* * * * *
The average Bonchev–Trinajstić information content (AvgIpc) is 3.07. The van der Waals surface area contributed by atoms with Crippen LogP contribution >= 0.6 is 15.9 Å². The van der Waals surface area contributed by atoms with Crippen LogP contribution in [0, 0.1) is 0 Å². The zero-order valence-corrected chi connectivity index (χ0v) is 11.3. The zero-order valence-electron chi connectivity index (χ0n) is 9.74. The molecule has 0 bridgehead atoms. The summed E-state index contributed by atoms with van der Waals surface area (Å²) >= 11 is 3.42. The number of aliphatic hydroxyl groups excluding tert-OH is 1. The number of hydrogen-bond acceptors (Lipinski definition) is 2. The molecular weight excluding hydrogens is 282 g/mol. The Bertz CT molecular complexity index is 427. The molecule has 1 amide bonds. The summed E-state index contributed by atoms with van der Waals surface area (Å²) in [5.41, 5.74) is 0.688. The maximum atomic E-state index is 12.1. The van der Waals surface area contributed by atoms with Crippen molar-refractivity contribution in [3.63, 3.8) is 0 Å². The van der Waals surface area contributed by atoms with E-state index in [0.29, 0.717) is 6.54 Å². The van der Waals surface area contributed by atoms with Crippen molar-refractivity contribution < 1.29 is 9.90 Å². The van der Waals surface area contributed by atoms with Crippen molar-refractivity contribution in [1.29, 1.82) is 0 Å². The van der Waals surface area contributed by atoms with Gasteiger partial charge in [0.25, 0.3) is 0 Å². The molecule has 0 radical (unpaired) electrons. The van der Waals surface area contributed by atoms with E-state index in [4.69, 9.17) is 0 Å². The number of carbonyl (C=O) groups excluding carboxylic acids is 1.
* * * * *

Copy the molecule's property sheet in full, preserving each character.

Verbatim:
The average Bonchev–Trinajstić information content (AvgIpc) is 3.07. The van der Waals surface area contributed by atoms with Crippen LogP contribution >= 0.6 is 15.9 Å². The van der Waals surface area contributed by atoms with Crippen LogP contribution in [0, 0.1) is 0 Å². The zero-order valence-corrected chi connectivity index (χ0v) is 11.3. The zero-order valence-electron chi connectivity index (χ0n) is 9.74. The molecule has 0 bridgehead atoms. The summed E-state index contributed by atoms with van der Waals surface area (Å²) >= 11 is 3.42. The number of aliphatic hydroxyl groups excluding tert-OH is 1. The number of hydrogen-bond acceptors (Lipinski definition) is 2. The molecular weight excluding hydrogens is 282 g/mol. The Bertz CT molecular complexity index is 427. The molecule has 1 amide bonds. The summed E-state index contributed by atoms with van der Waals surface area (Å²) in [5.41, 5.74) is 0.688. The maximum atomic E-state index is 12.1. The van der Waals surface area contributed by atoms with Crippen molar-refractivity contribution in [3.63, 3.8) is 0 Å². The van der Waals surface area contributed by atoms with E-state index in [0.29, 0.717) is 6.54 Å². The van der Waals surface area contributed by atoms with Crippen molar-refractivity contribution < 1.29 is 9.90 Å². The van der Waals surface area contributed by atoms with Crippen molar-refractivity contribution in [1.29, 1.82) is 0 Å². The van der Waals surface area contributed by atoms with Gasteiger partial charge in [0.25, 0.3) is 0 Å². The molecule has 0 radical (unpaired) electrons. The van der Waals surface area contributed by atoms with E-state index in [4.69, 9.17) is 0 Å². The number of carbonyl (C=O) groups excluding carboxylic acids is 1.